At first glance it may seem that a desert has no life, beyond the fact that the dunes grow and move. However, the results of decades-long research show how water vapor penetrates the dust and grains of desert sand .
“The wind flows over the dune and as a result creates local pressure imbalances, which literally forces air into and out of the sand. So the sand breathes, like an organism does,” explains Michel Louge, lead author of the study and professor of mechanical and aerospace engineering at Cornell University in the United States.
This kind of respiration is what allows microbes to exist in the depths of the hyper-arid dunes, despite the high temperatures. For much of the last decade, Professor Louge has collaborated with Anthony Hay, associate professor of microbiology at Cornell, to study how microbes can help stabilize dunes and prevent them from reaching roads and invading infrastructure.
Louge and his team also determined that desert surfaces exchange less moisture with the atmosphere than expected, and that the evaporation of water from individual sand grains behaves like a slow chemical reaction.
The study that has been recently published in the Journal of Geophysical Research-Earth Surface is the result of work that has lasted decades. It all begins when Michael Louge seeks to better understand the process by which farmland turns into desert , an interest that has become more urgent with the rise of global climate change. To understand the process, Louge had to be able to measure the moisture content of the sand dunes.
With the idea of measuring matter with greater sensitivity, the professor developed a new instrument called capacitance probes , which use multiple sensors to record everything from solids concentration to velocity and water content, all with fine resolution. unprecedented space. The probe ended up revealing how porous the sand is, through which a small amount of air seeps. Other previous investigations had suggested that this type of filtration occurred in the dunes, but such a thing had not been proven. Until now.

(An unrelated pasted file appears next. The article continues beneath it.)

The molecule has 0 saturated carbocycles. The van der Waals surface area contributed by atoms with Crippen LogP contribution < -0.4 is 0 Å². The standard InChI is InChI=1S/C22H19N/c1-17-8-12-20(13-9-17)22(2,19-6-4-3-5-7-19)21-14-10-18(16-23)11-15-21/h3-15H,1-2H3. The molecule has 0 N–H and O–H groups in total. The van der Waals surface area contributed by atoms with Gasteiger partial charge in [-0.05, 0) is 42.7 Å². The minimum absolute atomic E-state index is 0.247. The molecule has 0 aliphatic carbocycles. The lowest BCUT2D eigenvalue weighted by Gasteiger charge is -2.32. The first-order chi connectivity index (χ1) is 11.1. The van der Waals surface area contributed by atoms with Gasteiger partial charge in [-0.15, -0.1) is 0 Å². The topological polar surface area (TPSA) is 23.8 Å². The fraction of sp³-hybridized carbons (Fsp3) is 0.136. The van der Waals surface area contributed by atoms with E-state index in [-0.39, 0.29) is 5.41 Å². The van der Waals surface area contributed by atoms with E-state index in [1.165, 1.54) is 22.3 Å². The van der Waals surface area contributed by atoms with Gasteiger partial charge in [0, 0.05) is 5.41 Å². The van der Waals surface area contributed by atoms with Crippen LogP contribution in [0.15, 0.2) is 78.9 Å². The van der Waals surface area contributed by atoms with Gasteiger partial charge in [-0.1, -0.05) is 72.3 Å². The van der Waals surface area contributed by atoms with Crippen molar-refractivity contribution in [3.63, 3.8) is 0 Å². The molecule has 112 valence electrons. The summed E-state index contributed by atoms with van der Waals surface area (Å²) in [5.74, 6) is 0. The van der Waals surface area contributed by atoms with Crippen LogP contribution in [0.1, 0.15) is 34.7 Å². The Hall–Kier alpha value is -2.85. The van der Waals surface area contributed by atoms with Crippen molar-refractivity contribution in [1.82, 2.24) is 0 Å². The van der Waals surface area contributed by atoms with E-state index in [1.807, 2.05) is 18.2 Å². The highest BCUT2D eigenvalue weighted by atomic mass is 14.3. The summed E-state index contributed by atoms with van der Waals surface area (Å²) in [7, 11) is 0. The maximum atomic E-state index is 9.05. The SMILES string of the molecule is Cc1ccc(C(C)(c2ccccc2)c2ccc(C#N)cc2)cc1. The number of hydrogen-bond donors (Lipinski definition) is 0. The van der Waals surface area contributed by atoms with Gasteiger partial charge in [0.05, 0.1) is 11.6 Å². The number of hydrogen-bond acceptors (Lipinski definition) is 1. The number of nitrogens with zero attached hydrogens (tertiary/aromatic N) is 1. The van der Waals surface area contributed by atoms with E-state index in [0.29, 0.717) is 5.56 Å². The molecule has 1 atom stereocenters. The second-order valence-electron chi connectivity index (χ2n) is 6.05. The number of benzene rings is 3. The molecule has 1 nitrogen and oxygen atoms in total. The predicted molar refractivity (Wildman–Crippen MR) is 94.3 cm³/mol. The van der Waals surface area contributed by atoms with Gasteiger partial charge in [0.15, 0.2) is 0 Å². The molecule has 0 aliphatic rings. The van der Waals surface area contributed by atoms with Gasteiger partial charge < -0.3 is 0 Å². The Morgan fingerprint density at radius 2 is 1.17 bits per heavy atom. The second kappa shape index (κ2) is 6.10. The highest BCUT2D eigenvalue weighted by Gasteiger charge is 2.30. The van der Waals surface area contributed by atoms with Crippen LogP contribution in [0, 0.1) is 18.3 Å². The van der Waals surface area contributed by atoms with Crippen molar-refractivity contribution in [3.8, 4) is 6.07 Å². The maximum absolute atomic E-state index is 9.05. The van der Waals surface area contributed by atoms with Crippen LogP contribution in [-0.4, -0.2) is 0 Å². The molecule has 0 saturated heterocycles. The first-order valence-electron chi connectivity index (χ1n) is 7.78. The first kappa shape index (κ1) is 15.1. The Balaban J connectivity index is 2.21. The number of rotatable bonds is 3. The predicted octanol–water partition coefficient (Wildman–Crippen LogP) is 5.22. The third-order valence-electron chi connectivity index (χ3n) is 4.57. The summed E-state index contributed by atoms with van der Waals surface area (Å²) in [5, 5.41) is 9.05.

According to Louge, the wind that blows through the dune generates imbalances in the local pressure that causes the air to enter the sand and then leave, producing a kind of respiration.
The bulk of the data used in the research was collected in 2011, but it took Louge and his collaborators another decade to make sense of some of the findings, such as the identification of surface-level disturbances that force evanescent waves , or non-linear, moisture to spread down very quickly through the dunes.
The researchers anticipate that their probe will have various applications , from studying how soils absorb or drain water in agriculture, to calibrating satellite observations over deserts, to exploring extraterrestrial environments that may contain traces of water. It would not be the first time that Louge’s research reaches space.
But perhaps the most immediate application is the detection of moisture contamination in pharmaceutical products. Since 2018, Louge has been collaborating with a pharmaceutical company to use the probes in continuous manufacturing, which is seen as faster, more efficient, and less expensive than batch manufacturing.
The research was supported by the Qatar Foundation.
Louge et. al. 2022. Water vapor transport across an arid sand surface – non-linear thermal coupling, wind-driven pore advection, subsurface waves, and exchange with the atmospheric boundary layer. Journal of Geophysical Research-Earth Surface. DOI: 10.1029/2021JF006490